My Dad loved the river. He grew up near the Thames and learned to row when he was very young. He passed on his love to me and my sister and took us out on the Medway river in Kent. Later in life he learned how to canoe and kayak and he taught us too. We would go out with him on a Sunday morning and he’d point out kingfishers and water voles, ducks and moorhens and cormorants. I still love the river today, butalthough I do have two kayaks, I am more likely to be found swimming in the river than paddling on it!
8) climbing trees
I have always loved getting up high and looking down on the world. As a child I was lucky enough to be able to climb apples trees which were not high enough to be dangerous, but were exciting to sit in, hiding in the leaves. You get a different view of the world, sitting in the branches of a tree. Things which seem worrying when you are on the ground suddenly become much smaller problems when seen from on high. It’s also a great place to read!
9) pressing leaves
I have always loved autumn. The colours of the leaves cheer me up on even the greyest wettest day. It is raining as I write this, but I am looking out at a stunning copper beech tree which is turning from coppery green to russet, gold and bronze. As a child I would collect leaves which I found on a walk, then bring them home to press between sheets of newspaper which I would put inside a heavy book. I would leave them there for a few days – or longer if I was patient enough – then use them to make greetings cards or pictures. I used to enjoy doing this with my own children when they were small too. It made any blustery autumn walk instantly a lot more interesting.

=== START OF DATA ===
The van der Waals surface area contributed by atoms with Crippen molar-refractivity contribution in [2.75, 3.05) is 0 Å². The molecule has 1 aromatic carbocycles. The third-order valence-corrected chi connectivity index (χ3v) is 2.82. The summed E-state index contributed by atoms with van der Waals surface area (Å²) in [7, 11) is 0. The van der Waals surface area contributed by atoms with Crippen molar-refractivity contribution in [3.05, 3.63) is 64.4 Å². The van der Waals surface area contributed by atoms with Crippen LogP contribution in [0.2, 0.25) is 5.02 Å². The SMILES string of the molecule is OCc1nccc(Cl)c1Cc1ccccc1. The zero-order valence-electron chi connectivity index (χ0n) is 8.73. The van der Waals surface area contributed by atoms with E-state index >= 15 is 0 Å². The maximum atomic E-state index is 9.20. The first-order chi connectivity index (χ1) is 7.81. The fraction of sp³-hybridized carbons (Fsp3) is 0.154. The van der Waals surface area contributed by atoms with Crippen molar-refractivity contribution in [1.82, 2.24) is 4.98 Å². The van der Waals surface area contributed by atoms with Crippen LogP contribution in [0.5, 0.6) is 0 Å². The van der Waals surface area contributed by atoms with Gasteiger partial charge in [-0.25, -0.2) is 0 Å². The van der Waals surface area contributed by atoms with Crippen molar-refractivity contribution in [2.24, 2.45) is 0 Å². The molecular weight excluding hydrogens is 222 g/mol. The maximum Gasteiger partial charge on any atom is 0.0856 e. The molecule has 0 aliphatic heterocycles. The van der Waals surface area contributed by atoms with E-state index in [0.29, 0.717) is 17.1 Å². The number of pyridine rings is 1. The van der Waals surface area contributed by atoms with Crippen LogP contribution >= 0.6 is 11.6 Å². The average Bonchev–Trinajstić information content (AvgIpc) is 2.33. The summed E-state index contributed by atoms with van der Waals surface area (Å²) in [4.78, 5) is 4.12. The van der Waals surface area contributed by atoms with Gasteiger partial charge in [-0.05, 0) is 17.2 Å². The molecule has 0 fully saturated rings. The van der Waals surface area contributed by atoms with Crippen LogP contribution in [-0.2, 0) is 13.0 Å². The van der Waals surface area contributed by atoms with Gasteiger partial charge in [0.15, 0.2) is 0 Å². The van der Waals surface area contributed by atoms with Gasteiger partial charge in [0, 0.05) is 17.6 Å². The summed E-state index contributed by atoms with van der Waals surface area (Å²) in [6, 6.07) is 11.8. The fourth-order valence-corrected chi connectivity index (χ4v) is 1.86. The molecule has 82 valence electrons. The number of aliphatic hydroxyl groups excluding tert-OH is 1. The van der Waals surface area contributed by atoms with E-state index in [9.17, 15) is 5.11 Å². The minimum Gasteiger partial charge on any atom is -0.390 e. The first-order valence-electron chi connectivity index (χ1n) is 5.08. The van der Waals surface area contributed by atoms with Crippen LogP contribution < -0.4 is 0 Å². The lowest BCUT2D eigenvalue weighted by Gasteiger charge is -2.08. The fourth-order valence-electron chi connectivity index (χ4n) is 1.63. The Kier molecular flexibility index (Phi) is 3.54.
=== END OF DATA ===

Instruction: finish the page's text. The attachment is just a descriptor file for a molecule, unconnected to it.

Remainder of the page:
10) making leaf “castles”
This is another activity I loved to do on a dark autumn day when my parents were trying to get me and my sister to help in the garden. We would rake up piles of leaves and then jump into the middle of them to make a little hollow or “nest”. Then we’d sit down in the nest and push the leaves into “walls” around ourselves and pretend we were kings and queens in our leaf castles. I think we probably ended up making quite a mess, but it kept us quiet and meant we got lots of fresh air without getting bored while Mum and Dad worked!
Thank you, Anna! That post has reminded me of some very happy memories from my own childhood – I used to spend hours out on my bike with my friends zooming in and out of a huge clay pit in the woods. It’s also reassured me that I do do some of those things with my own children as a balance to their screen time.
As I said, this gorgeous almanac would make a great present for anyone who already loves the great outdoors, or anyone who needs a gentle reminder of some of the wonderful things you can do for free outside.
*Many thanks to Nosy Crow for sending me this title to review*
Nature Month-by-Month: A Children’s Almanac for 2019, written by Anna Wilson and illustrated by Elly Jahnz, is published by Nosy Crow, out now, £9.99 hardback.